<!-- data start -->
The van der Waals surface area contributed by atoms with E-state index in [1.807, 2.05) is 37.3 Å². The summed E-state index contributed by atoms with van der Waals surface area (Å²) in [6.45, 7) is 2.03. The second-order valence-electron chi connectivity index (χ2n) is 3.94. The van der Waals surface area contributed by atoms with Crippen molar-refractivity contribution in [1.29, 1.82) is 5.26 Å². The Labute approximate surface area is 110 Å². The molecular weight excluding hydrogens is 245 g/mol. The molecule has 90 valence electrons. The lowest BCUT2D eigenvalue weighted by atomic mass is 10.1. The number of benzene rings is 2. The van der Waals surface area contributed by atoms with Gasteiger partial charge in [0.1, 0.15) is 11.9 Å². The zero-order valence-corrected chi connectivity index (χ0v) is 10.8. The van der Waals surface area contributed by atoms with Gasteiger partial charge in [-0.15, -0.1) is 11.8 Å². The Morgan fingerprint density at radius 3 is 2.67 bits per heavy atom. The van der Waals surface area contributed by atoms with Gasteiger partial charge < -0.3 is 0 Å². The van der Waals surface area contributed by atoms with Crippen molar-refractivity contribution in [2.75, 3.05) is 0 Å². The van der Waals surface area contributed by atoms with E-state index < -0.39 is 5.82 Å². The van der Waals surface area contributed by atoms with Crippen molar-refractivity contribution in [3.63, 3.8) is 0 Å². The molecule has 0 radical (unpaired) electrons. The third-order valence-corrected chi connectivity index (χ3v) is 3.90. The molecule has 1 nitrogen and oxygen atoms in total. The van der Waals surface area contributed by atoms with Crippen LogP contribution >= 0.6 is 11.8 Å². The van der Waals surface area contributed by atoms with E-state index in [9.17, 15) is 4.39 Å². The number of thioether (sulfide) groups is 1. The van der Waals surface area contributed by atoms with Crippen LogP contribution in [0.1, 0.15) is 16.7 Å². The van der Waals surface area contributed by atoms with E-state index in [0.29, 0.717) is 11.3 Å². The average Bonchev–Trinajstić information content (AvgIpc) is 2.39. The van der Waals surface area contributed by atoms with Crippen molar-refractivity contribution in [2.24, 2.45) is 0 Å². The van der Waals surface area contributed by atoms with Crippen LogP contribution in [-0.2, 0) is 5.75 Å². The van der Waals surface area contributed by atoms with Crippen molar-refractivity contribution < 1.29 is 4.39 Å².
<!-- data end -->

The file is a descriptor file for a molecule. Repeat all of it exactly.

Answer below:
The van der Waals surface area contributed by atoms with E-state index in [1.807, 2.05) is 37.3 Å². The summed E-state index contributed by atoms with van der Waals surface area (Å²) in [6.45, 7) is 2.03. The second-order valence-electron chi connectivity index (χ2n) is 3.94. The van der Waals surface area contributed by atoms with Crippen molar-refractivity contribution in [1.29, 1.82) is 5.26 Å². The Labute approximate surface area is 110 Å². The molecular weight excluding hydrogens is 245 g/mol. The molecule has 90 valence electrons. The lowest BCUT2D eigenvalue weighted by atomic mass is 10.1. The number of benzene rings is 2. The van der Waals surface area contributed by atoms with Gasteiger partial charge in [0.1, 0.15) is 11.9 Å². The zero-order valence-corrected chi connectivity index (χ0v) is 10.8. The van der Waals surface area contributed by atoms with Gasteiger partial charge in [-0.15, -0.1) is 11.8 Å². The Morgan fingerprint density at radius 3 is 2.67 bits per heavy atom. The van der Waals surface area contributed by atoms with Gasteiger partial charge < -0.3 is 0 Å². The van der Waals surface area contributed by atoms with Crippen molar-refractivity contribution in [2.75, 3.05) is 0 Å². The van der Waals surface area contributed by atoms with E-state index < -0.39 is 5.82 Å². The van der Waals surface area contributed by atoms with Crippen molar-refractivity contribution in [3.63, 3.8) is 0 Å². The molecule has 0 radical (unpaired) electrons. The third-order valence-corrected chi connectivity index (χ3v) is 3.90. The molecule has 1 nitrogen and oxygen atoms in total. The van der Waals surface area contributed by atoms with Crippen LogP contribution >= 0.6 is 11.8 Å². The van der Waals surface area contributed by atoms with E-state index in [9.17, 15) is 4.39 Å². The number of thioether (sulfide) groups is 1. The van der Waals surface area contributed by atoms with Crippen LogP contribution in [0.1, 0.15) is 16.7 Å². The van der Waals surface area contributed by atoms with E-state index in [0.29, 0.717) is 11.3 Å². The average Bonchev–Trinajstić information content (AvgIpc) is 2.39. The van der Waals surface area contributed by atoms with Crippen molar-refractivity contribution in [2.24, 2.45) is 0 Å². The van der Waals surface area contributed by atoms with Crippen LogP contribution in [-0.2, 0) is 5.75 Å². The van der Waals surface area contributed by atoms with Crippen molar-refractivity contribution < 1.29 is 4.39 Å².